b. In the modern theory evolution is by definition a totally purposeless, unguided materialistic process, without any goals. Theistic evolution, in contrast, is by definition a guided process with divinely determined goals. Thus these are two mutually exclusive theories. Therefore, anyone who chooses to believe in theistic evolution should logically repudiate the Darwinian evolution which the secular establishment of science and education teaches! If, on the other hand, the believer in TE holds that God simply accepts for His creation whatever creatures a totally materialistic chance process of evolution produces, God the Creator is reduced to a mere bystander, a cosmic wimp, hardly worthy of the title, Creator, for He really did not designs or create anything.

c. Although TE believers propose TE as a more scientific way than special creation for understanding biology, TE is really a religious notion, not a scientific one. It is just as religious and no more scientific than is special creation. The God of TE is supposed to use evolution, divinely guided in some manner, or controlled by divinely established laws or by chance alone, to carry out His work of creation. But the fact is that there is simply is no scientific evidence for a process of evolution guided by God. Therefore, TE is an attempt to mix science and religious faith in a manner which can be sustained by neither scientific evidence nor biblical evidence. Consequently, TE offends both secular scientists and Bible-believing Christians.

4. TE is not a solution for the problems related to teaching origins theories in public school science. It is simply another religious viewpoint which differs sharply from the materialistic and the biblical viewpoints. As such it would be a violation of the First Amendment rights of believers in special creation to attempt to balance materialistic evolution with some teaching of theistic evolution.

5. TE requires God to use the deaths of untold billions of animals and of pre-humans to do His work of creation. This surely casts a cloud over His character as a God of mercy and love and wisdom, not to say of sovereign power.

6. TE makes human nature merely modified animal nature, and human behavior merely modified animal behavior. For all practical purposes the biblical concept of an absolute moral law for mankind becomes indefensible. The natural lawlessness of unregenerate humans becomes the norm, and improvement is deemed possible only by evolution or genetic engineering.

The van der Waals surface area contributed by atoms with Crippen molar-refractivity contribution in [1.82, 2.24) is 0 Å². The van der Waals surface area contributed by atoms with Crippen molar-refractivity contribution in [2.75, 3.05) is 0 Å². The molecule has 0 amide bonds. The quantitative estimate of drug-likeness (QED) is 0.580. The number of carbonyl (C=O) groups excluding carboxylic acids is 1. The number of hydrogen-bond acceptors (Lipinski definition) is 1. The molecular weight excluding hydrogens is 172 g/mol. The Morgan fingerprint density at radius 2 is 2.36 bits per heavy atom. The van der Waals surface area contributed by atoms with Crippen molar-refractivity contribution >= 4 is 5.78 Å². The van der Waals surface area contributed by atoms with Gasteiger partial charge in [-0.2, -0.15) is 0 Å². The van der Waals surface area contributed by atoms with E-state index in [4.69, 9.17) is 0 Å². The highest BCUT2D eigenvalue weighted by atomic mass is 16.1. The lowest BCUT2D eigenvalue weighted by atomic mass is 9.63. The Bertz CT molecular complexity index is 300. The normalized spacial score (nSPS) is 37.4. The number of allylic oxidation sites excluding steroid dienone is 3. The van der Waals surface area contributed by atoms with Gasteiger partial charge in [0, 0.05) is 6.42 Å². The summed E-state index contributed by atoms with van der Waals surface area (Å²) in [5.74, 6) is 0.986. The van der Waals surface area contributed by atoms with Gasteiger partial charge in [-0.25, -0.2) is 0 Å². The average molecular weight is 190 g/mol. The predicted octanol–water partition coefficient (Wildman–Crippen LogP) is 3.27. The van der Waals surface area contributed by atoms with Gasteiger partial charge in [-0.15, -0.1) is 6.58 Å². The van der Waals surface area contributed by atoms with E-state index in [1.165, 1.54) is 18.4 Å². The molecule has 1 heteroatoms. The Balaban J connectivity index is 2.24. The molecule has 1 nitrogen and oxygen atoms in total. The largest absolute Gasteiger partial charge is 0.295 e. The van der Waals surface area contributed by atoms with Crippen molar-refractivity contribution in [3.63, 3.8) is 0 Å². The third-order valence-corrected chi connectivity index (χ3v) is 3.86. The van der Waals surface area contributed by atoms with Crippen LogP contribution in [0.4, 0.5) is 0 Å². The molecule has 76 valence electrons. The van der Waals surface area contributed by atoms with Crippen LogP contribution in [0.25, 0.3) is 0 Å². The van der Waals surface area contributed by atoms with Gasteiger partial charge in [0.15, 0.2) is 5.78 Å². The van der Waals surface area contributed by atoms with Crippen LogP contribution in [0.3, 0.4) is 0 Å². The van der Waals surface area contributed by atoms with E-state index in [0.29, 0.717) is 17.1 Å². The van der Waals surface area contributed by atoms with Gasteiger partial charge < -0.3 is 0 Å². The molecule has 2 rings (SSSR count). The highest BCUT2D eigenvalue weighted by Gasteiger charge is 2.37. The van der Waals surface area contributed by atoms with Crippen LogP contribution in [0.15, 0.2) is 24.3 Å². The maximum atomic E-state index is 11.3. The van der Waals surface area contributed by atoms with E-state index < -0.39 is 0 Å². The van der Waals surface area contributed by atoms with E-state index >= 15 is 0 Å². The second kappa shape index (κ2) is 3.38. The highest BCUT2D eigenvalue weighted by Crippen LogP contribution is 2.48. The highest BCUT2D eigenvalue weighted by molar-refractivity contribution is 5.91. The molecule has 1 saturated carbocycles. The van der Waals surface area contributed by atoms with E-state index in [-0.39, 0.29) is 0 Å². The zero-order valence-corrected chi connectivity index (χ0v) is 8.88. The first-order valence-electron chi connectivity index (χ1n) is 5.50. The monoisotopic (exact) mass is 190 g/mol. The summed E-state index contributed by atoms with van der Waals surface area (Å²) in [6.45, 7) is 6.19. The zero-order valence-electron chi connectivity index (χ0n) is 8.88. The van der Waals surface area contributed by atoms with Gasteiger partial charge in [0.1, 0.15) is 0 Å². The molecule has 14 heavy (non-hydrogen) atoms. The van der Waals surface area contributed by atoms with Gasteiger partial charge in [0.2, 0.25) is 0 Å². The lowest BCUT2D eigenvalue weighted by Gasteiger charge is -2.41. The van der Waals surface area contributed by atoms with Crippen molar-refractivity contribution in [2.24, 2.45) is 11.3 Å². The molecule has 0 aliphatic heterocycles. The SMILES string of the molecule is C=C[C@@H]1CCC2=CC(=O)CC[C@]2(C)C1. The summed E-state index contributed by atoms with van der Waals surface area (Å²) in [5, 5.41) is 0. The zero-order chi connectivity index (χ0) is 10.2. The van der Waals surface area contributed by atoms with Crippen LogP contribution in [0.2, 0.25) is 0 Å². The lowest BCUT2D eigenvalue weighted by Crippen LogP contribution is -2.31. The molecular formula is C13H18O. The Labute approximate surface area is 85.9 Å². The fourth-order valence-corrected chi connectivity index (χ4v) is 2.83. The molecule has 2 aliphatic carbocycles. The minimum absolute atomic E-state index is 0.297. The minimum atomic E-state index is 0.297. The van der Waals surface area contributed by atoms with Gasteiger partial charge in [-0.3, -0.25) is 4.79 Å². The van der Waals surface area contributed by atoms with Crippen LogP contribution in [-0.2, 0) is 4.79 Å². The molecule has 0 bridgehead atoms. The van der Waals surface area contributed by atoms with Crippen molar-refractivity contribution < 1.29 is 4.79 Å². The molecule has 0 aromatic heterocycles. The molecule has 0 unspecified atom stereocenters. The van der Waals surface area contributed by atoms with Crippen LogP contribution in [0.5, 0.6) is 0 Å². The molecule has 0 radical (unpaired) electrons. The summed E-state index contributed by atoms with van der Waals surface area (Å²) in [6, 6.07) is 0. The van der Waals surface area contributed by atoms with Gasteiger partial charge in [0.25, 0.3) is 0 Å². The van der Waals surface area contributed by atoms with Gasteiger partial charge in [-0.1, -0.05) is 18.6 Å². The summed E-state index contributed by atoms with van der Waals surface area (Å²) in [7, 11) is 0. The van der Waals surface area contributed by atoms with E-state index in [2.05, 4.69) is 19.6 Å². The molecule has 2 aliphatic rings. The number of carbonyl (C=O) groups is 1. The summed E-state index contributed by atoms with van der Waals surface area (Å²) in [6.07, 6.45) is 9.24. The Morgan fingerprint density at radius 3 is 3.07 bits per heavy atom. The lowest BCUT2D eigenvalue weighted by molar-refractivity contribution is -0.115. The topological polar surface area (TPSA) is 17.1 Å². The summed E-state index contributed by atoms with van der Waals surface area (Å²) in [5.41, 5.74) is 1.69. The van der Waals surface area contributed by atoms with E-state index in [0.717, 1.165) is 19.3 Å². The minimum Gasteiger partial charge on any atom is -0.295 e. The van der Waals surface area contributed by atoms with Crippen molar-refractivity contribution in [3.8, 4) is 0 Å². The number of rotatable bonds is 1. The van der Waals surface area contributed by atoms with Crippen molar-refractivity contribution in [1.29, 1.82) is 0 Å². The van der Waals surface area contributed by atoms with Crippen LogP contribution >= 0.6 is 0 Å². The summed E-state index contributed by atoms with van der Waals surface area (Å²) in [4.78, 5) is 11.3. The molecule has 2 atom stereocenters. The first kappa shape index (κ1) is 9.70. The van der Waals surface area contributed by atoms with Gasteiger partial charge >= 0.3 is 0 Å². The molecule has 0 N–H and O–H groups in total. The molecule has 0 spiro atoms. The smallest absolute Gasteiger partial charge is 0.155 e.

7. Among other virtual biblical doctrines which TE undermines is the doctrine of the unity of the human race in one man, Adam (Romans 5:12-21, I Corinthians 15:21-23, 45-50). TE really does away with this unity by denying the historicity of Adam whom Christ affirmed to be a real historical person when He confirmed the Mosaic account of the creation of Adam and Eve (Matthew 19:4-6). The passages cited above in Romans and I Corinthians teach the divine plan of redemption is tied to the unity of the race in one man Adam, so that the Church might be redeemed by the last Man, Christ. But TE eliminates both this unity and the need of salvation for a race of improved apes who can have no more moral responsibility than did the tribe of more primitive apes from which they supposedly descended. Thus in several ways TE strikes at the central doctrine of biblical Christianity, that of the redemptive ministry of Jesus Christ, rendering it both unnecessary and impossible.

8. TE makes the Lord Jesus Christ, whom the Bible reveals to be God incarnate, into a made-over ape, one who just happened to be more successful than other humans in overcoming the bestial influences of his animal ancestry.

9. TE requires God to wait for billions of years for His words of creation quoted in Genesis 1 to be obeyed. Thus His omnipotence and sovereignty over the universe are brought into question. In actual fact, the Scriptures seem to indicate immediate fulfillment of His creation command (Psalm 33:9, 148:5).


Biblical special creation, we believe, not theistic evolution, provides right answers and solves problems concerning faith and science.